Chromosome Disorders

Humans normally have twenty-two pairs of autosomes and two sex chromosomes, XX or XY, making forty-six chromosomes in total. Chromosomal abnormalities occur in about 0.5 percent of all live births and are usually due to an abnormal number of chromosomes. These are nearly always an addition or deletion of a single autosome or sex chromosome in a pair. One extra copy of a chromosome is called a trisomy, while one missing copy of a chromosome is called a monosomy. Sometimes only a segment of a chromosome is duplicated or lost.

Chromosomal disorders are diagnosed by karyotype analysis and can be done on adults by testing blood, skin, or other tissue. Karyotypes can also be performed on a fetus through specialized testing such as amniocentesis. Prenatal maternal blood tests are routinely used to screen for some trisomies, though accurate diagnosis requires fetal karyotyping.

Chromosomal abnormalities can occur in offspring of mothers of all ages, but the frequencies of these disorders increase with maternal age, rising exponentially after the maternal age of thirty-five. Advanced paternal age has far less impact. Chromosomal abnormalities can result in either physical or functional birth defects. The severity of these birth defects is highly variable and depends upon the exact chromosome problem.

Chromosomal defects include such problems as Down syndrome, Kline-felter's syndrome, and Turner's syndrome. The majority of Down syndrome cases are due to an extra chromosome 21. Trisomy 21 usually occurs as an isolated event within a family. It results in characteristic facial features, lax muscle tone, cardiac and intestinal anomalies, and mild or moderate mental retardation. Additional medical complications may also include recurrent ear and respiratory tract infections, vision problems, hearing difficulties, and short stature.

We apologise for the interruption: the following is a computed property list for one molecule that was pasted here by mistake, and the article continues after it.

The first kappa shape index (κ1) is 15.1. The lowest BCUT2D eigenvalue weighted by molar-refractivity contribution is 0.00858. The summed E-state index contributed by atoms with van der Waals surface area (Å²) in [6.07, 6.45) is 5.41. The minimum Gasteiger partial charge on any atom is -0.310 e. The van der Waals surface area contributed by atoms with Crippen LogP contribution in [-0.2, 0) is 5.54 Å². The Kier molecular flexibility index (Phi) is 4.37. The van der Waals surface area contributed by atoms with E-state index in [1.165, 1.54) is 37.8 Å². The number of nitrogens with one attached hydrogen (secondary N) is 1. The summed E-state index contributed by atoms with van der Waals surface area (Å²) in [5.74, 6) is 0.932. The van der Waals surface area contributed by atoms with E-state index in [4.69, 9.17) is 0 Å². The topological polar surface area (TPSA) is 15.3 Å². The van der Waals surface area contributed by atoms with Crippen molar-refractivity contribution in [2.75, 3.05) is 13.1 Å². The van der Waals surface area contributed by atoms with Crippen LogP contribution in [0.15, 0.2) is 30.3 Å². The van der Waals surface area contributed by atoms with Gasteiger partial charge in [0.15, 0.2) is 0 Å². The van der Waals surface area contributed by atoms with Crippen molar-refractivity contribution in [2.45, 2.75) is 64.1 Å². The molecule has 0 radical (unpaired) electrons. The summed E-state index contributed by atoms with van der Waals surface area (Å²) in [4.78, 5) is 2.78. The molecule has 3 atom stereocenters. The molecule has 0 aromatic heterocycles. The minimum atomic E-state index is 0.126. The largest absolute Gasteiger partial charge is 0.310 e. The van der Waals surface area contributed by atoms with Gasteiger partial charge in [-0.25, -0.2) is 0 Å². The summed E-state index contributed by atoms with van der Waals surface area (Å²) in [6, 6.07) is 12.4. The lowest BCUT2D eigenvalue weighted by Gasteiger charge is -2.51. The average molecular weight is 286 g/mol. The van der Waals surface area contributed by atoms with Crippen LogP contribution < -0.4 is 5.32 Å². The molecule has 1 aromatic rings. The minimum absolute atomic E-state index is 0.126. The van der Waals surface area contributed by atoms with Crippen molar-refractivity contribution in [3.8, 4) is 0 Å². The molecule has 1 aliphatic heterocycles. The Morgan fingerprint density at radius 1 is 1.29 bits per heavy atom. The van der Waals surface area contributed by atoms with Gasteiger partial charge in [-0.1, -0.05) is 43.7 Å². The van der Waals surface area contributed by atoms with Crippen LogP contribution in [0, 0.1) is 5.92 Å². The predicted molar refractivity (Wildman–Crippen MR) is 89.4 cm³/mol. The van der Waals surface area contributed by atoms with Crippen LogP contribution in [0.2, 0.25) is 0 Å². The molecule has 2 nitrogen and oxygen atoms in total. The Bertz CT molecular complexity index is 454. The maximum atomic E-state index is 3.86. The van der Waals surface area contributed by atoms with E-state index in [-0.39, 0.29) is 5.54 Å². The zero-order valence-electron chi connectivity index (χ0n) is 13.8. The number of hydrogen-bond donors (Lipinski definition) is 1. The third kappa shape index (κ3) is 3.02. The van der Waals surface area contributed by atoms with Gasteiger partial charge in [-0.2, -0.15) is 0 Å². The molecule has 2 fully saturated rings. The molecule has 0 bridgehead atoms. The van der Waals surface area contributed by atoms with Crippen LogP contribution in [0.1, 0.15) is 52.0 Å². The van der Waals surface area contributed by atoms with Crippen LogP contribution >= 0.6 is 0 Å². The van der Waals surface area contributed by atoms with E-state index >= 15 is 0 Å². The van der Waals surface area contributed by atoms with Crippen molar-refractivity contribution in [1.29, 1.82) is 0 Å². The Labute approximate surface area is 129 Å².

Klinefelter's syndrome is a sex chromosome abnormality that occurs in 1 of 600 males, with a karyotype of 47. Individuals with Klinefelter's syndrome possess an extra X chromosome: XXY. Clinical characteristics are variable and include some learning and developmental disabilities, hypogonadism, small testes, and gynecomastia occuring in puberty. The condition can be managed by administering testosterone supplements beginning in adolescence. As with some other sex chromosome abnormalities, adults with Klinefelter's syndrome are usually infertile.

Turner's syndrome is another sex chromosome disorder, with a karyotype of 45. In this condition, one X chromosome is missing. Turner's syndrome occurs in one out of 4,000 live births. Most females with Turner's syndrome are short and have webbing of the neck, a broad chest, and a lack of ovarian development, with a consequent lack of pubertal development and infertility. Female hormone therapy is often used to induce breast development and menstruation. The majority of conceptions resulting in a fetus with this condition end in a miscarriage, as Turner's syndrome is highly lethal in early fetal development.

autosomes chromosomes that are not sex determining (not X or Y)

karyotype the set of chromosomes in a cell, or a standard picture of the chromosomes

The average IQ of an individual with Down syndrome is 55. Most tests cite an IQ of 100 as "average."

hypogonadism underdeveloped testes or ovaries gynecomastia excessive breast development in males

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